We tried to envision an affordable way that people could live in the city.
-Bertrand Goldberg, Oral History
Many of Goldberg's projects started with an ideal and the Drexel Home and Gardens was no exception: provide low-cost housing that is not mean, austere, and ugly. Believing that most public housing punished the poor for being poor, he endeavored to design attractive and integrated low-cost housing. Goldberg partnered with Arthur Rubloff to develop the project privately because he felt that what the government would pay for housing was not sufficient to create decent homes. With his design for the Drexel project, Goldberg replicated some of the thinking he had used in his design for the Al Warner House, which was a simple flat roofed house of concrete block. Both projects featured simple geometric exteriors and richly textured interiors. In the case of the Drexel Homes the effect was created by using standard masonry blocks that were scored vertically with a masonry saw. The blocks were then laid in a running bond pattern with the score marks mortared and struck to resemble the actual joints. The ceilings were beamed and the floors covered in colorful linoleum. Each of the sixty-four three bedroom apartments featured a rear patio enclosed by screen-cut concrete block walls that created an intimate space but did not completely isolate one family from another.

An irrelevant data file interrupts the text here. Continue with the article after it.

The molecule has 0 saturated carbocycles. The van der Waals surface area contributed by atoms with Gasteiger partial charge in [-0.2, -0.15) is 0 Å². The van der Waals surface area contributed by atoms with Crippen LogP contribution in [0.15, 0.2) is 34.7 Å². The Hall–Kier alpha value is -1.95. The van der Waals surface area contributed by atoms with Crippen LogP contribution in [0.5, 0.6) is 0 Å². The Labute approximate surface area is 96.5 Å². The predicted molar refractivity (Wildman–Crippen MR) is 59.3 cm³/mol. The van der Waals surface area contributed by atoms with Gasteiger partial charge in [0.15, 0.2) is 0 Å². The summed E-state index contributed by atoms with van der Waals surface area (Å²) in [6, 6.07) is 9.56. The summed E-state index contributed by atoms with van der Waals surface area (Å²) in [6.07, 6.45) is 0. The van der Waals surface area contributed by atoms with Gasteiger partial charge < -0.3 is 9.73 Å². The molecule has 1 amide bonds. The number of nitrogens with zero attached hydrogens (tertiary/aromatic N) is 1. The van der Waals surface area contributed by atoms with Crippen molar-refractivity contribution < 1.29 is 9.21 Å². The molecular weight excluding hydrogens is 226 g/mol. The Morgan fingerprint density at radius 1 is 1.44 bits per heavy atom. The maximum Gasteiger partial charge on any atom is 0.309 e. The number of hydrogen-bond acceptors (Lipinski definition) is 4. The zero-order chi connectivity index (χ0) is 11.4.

The project won awards from Progressive Architecture and Architectural Forum. However, Goldberg's dream of creating affordable high-quality integrated housing was never realized. According to Goldberg, lenders would not lend to white couples that wanted to live in the predominately African-American area because they were "not considered a good mortgage risk."